Female baby boomers are binge drinking more than ever before, a new study reveals.
Scientists say that heavy drinking among older American women is increasing at an alarming rate – much faster than it is among American men.
Research showed that over a 17-year study period, binge-drinking prevalence remained stable but increased at an average of nearly four percent per year among women.
The study, conducted by the US National Institute on Alcohol Abuse and Alcoholism, collected data on more than 65,000 men and women aged 60 and older who were current drinkers.Binge drinking is defined by consuming five or more drinks in one session for a man and four or more for a woman.Among them, more than 6,500 men and 1,700 women were binge drinkers.
‘We found that between 1997 and 2014, the proportion of older male drinkers in the US population increased about one percent per year, and female drinkers increased nearly two percent per year,’ study author and epidemiologist Dr Rosalind Breslow told HealthDay.
Although Dr Breslow says it’s unclear why there is a spike in the number of women drinking heavily, she added: ‘There is a great deal of speculation that baby boomers drank more when they were young and continue to drink more as a group.
‘There is some limited evidence to support this speculation. We did find that more younger boomers, ages 60 to 64, both men and women, were drinking than people of the same age in past generations.’
A binge-drinking map of the US, published last December, has highlighted the states where as much as a quarter of the adult population is thought to be drinking too much.
Binge drinking is defined by consuming five or more drinks in one session for a man and four or more for a woman.The research was published by the Centers for Disease Control and Prevention.North Dakota has the highest binge drinking problem, with 24.9 percent of residents in the state falling in to the category.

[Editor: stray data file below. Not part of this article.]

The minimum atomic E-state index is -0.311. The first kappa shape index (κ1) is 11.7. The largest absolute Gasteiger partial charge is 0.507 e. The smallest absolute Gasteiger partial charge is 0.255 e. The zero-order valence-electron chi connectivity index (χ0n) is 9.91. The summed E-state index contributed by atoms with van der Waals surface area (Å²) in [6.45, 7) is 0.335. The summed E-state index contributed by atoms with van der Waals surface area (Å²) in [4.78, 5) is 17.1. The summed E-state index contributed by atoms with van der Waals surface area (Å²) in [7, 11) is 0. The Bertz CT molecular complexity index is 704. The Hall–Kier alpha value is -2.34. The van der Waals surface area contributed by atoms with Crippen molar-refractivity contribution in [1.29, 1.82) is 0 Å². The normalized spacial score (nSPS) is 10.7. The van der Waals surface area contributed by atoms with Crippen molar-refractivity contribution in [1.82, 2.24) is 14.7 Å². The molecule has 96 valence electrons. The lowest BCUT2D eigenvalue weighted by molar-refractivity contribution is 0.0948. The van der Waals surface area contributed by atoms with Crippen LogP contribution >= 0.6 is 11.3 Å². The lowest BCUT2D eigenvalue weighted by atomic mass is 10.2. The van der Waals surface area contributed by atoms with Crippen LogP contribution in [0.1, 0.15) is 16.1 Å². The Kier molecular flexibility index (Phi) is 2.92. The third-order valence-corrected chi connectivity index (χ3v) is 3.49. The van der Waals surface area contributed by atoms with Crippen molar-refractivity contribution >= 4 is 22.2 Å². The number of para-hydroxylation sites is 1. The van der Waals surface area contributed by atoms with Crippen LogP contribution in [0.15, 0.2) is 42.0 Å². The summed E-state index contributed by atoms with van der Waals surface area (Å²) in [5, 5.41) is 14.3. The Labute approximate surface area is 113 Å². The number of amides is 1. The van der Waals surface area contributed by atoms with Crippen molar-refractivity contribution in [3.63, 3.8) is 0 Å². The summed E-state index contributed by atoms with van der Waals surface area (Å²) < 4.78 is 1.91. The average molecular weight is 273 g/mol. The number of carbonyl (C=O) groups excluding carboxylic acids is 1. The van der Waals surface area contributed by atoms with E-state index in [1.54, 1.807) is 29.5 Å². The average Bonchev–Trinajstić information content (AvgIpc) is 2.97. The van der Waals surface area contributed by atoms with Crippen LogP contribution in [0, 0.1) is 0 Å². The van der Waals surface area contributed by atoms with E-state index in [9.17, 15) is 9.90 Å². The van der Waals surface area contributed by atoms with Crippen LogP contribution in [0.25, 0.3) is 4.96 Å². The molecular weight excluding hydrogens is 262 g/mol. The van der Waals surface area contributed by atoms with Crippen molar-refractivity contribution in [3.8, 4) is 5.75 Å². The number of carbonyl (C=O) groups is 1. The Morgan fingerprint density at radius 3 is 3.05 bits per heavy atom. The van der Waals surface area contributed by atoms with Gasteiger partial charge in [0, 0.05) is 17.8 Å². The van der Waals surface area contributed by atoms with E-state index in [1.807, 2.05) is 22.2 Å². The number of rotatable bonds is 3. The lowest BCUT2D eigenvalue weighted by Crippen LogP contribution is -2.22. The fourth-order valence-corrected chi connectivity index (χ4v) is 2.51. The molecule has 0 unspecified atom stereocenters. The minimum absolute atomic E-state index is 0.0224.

In Arkansas, the average binge drinker consumes eight in one go – the highest quantity of anywhere in the US.According to the Center’s research, there are 13 states where between 19 and 25 percent of the population are considered binge drinkers.
They are: Vermont, Ohio, Hawaii, Michigan, Alaska, Maine, Nebraska, Minnesota, Illinois, Iowa, Montana, Wisconsin and North Dakota, as well as the District of Columbia.
North Dakota has the highest population (24.9 percent) with Wisconsin and the District of Columbia (both 24.2 percent) as the joint-second worst affected.
Tennessee has the lowest population of binge drinkers in the country at 10.9 percent.
Dr Breslow explained that women don’t tolerate alcohol as well as men, and they start to have alcohol-related problems at lower drinking levels than men.
Alcohol dissolves in water and, on average, women weigh less than men and have less water in their bodies than men do.
‘So, after a man and woman of the same weight drink the same amount of alcohol, the woman’s blood alcohol concentration will tend to be higher, putting her at greater risk for harm,’ Dr Breslow said.
Data from the US Census Bureau showed that there are 76.4 million baby boomers, born between 1946 and 1964.
As the US population ages, the number of men and women aged 60 and older who drink will likely increase further, bringing along more alcohol-related problems.
Alcohol can have devastating consequences on physical health.
Heavy drinkers have a greater risk of heart disease, liver disease, sleep disorders, stroke, depression and several types of cancer.They may also have problems managing diabetes, high blood pressure and other chronic conditions.
‘We know that, overall, women are more sensitive to the negative health consequences of alcohol than men,’ Dr JC Garbutt, medical director of the University of North Carolina Alcohol and Substance Abuse Program, in Chapel Hill, told HealthDay.
‘These consequences include liver disease, high blood pressure, stroke, heart disease and cognitive impairment – serious problems – and addiction to alcohol is possible as well,’ he said.
An Australian study published last October also found the gap in drinking between men and women is closing.
Researchers found that women across the globe are as likely as men to engage in excessive drinking.
The rate of baby boomer women binge drinking is increasing at a rate of four percent every year, a new study has revealed (file image posed by model) b-error